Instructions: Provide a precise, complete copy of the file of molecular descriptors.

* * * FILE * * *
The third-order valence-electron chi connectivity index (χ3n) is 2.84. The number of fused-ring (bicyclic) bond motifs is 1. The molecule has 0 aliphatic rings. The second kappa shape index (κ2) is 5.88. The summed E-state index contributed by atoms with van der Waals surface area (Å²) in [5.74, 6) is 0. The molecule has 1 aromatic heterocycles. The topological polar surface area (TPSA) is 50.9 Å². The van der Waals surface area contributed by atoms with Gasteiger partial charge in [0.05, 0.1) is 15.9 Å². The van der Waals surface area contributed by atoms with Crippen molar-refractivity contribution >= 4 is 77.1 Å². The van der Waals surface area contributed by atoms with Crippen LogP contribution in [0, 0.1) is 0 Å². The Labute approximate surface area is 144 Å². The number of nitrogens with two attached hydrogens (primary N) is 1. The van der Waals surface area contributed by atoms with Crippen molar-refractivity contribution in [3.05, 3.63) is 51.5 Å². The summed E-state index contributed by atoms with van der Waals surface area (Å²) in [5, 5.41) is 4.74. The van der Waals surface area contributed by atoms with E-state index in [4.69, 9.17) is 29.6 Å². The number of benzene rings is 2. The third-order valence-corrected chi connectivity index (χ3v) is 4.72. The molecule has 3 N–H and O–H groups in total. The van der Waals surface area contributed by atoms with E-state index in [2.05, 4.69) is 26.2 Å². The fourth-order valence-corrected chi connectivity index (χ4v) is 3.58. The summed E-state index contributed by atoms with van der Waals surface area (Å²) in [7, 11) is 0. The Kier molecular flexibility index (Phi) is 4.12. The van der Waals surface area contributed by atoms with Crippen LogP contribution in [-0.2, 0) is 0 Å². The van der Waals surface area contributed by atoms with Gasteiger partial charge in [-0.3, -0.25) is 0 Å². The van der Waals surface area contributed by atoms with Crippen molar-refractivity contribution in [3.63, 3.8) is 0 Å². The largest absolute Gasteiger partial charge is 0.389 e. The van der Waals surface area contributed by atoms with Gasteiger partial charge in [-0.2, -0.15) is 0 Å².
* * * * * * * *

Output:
The third-order valence-electron chi connectivity index (χ3n) is 2.84. The number of fused-ring (bicyclic) bond motifs is 1. The molecule has 0 aliphatic rings. The second kappa shape index (κ2) is 5.88. The summed E-state index contributed by atoms with van der Waals surface area (Å²) in [5.74, 6) is 0. The molecule has 1 aromatic heterocycles. The topological polar surface area (TPSA) is 50.9 Å². The van der Waals surface area contributed by atoms with Gasteiger partial charge in [0.05, 0.1) is 15.9 Å². The van der Waals surface area contributed by atoms with Crippen molar-refractivity contribution >= 4 is 77.1 Å². The van der Waals surface area contributed by atoms with Crippen LogP contribution in [0, 0.1) is 0 Å². The Labute approximate surface area is 144 Å². The number of nitrogens with two attached hydrogens (primary N) is 1. The van der Waals surface area contributed by atoms with Crippen molar-refractivity contribution in [3.05, 3.63) is 51.5 Å². The summed E-state index contributed by atoms with van der Waals surface area (Å²) in [5, 5.41) is 4.74. The van der Waals surface area contributed by atoms with E-state index in [4.69, 9.17) is 29.6 Å². The number of benzene rings is 2. The third-order valence-corrected chi connectivity index (χ3v) is 4.72. The molecule has 3 N–H and O–H groups in total. The van der Waals surface area contributed by atoms with E-state index in [2.05, 4.69) is 26.2 Å². The fourth-order valence-corrected chi connectivity index (χ4v) is 3.58. The summed E-state index contributed by atoms with van der Waals surface area (Å²) in [7, 11) is 0. The Kier molecular flexibility index (Phi) is 4.12. The van der Waals surface area contributed by atoms with Crippen LogP contribution in [-0.2, 0) is 0 Å². The van der Waals surface area contributed by atoms with Gasteiger partial charge in [-0.3, -0.25) is 0 Å². The van der Waals surface area contributed by atoms with Crippen molar-refractivity contribution in [3.63, 3.8) is 0 Å². The largest absolute Gasteiger partial charge is 0.389 e. The van der Waals surface area contributed by atoms with Gasteiger partial charge in [-0.2, -0.15) is 0 Å².